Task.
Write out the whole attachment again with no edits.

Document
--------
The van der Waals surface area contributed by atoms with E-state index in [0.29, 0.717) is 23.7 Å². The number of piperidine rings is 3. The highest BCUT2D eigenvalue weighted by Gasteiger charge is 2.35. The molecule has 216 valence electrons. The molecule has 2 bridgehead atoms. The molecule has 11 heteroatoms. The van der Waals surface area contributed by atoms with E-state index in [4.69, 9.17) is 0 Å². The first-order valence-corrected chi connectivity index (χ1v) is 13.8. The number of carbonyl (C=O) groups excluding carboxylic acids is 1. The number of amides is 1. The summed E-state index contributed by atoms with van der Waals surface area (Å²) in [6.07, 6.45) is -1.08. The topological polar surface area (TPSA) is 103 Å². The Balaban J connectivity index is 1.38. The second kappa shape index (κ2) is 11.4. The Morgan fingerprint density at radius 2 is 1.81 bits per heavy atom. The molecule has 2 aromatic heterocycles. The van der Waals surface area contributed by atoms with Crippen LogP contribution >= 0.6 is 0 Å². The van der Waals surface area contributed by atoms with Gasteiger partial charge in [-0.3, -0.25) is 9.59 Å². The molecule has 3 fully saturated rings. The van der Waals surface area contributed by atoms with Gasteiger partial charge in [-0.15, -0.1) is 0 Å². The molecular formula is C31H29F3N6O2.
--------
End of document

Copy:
The van der Waals surface area contributed by atoms with E-state index in [0.29, 0.717) is 23.7 Å². The number of piperidine rings is 3. The highest BCUT2D eigenvalue weighted by Gasteiger charge is 2.35. The molecule has 216 valence electrons. The molecule has 2 bridgehead atoms. The molecule has 11 heteroatoms. The van der Waals surface area contributed by atoms with E-state index in [4.69, 9.17) is 0 Å². The first-order valence-corrected chi connectivity index (χ1v) is 13.8. The number of carbonyl (C=O) groups excluding carboxylic acids is 1. The number of amides is 1. The summed E-state index contributed by atoms with van der Waals surface area (Å²) in [6.07, 6.45) is -1.08. The topological polar surface area (TPSA) is 103 Å². The Balaban J connectivity index is 1.38. The second kappa shape index (κ2) is 11.4. The Morgan fingerprint density at radius 2 is 1.81 bits per heavy atom. The molecule has 2 aromatic heterocycles. The van der Waals surface area contributed by atoms with Crippen LogP contribution >= 0.6 is 0 Å². The van der Waals surface area contributed by atoms with Gasteiger partial charge in [-0.3, -0.25) is 9.59 Å². The molecule has 3 fully saturated rings. The van der Waals surface area contributed by atoms with Gasteiger partial charge in [-0.15, -0.1) is 0 Å². The molecular formula is C31H29F3N6O2.